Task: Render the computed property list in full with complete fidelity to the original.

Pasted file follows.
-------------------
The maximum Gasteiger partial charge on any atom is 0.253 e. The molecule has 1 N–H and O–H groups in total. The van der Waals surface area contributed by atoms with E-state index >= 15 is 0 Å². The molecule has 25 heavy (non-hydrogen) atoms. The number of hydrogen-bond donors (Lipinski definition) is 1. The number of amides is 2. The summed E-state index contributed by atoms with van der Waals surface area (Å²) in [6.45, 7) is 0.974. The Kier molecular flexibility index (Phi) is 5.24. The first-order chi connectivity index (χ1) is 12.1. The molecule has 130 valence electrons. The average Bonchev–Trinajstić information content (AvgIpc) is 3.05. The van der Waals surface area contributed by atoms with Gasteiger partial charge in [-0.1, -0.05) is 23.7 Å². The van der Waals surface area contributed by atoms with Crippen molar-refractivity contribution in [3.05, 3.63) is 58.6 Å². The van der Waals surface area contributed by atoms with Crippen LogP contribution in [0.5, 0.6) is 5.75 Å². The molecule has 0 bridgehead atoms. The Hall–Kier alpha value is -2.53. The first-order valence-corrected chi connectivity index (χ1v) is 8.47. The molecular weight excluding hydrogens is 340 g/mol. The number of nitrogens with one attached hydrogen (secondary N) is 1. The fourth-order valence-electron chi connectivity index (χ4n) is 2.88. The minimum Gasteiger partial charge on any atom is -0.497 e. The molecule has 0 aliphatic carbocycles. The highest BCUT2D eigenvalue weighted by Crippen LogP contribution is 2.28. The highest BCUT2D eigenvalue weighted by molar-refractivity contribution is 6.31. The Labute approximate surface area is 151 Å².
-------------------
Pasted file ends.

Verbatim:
The maximum Gasteiger partial charge on any atom is 0.253 e. The molecule has 1 N–H and O–H groups in total. The van der Waals surface area contributed by atoms with E-state index >= 15 is 0 Å². The molecule has 25 heavy (non-hydrogen) atoms. The number of hydrogen-bond donors (Lipinski definition) is 1. The number of amides is 2. The summed E-state index contributed by atoms with van der Waals surface area (Å²) in [6.45, 7) is 0.974. The Kier molecular flexibility index (Phi) is 5.24. The first-order chi connectivity index (χ1) is 12.1. The molecule has 130 valence electrons. The average Bonchev–Trinajstić information content (AvgIpc) is 3.05. The van der Waals surface area contributed by atoms with Gasteiger partial charge in [-0.1, -0.05) is 23.7 Å². The van der Waals surface area contributed by atoms with Crippen molar-refractivity contribution in [3.05, 3.63) is 58.6 Å². The van der Waals surface area contributed by atoms with Crippen LogP contribution in [0.5, 0.6) is 5.75 Å². The molecule has 0 bridgehead atoms. The Hall–Kier alpha value is -2.53. The first-order valence-corrected chi connectivity index (χ1v) is 8.47. The molecular weight excluding hydrogens is 340 g/mol. The number of nitrogens with one attached hydrogen (secondary N) is 1. The fourth-order valence-electron chi connectivity index (χ4n) is 2.88. The minimum Gasteiger partial charge on any atom is -0.497 e. The molecule has 0 aliphatic carbocycles. The highest BCUT2D eigenvalue weighted by Crippen LogP contribution is 2.28. The highest BCUT2D eigenvalue weighted by molar-refractivity contribution is 6.31. The Labute approximate surface area is 151 Å².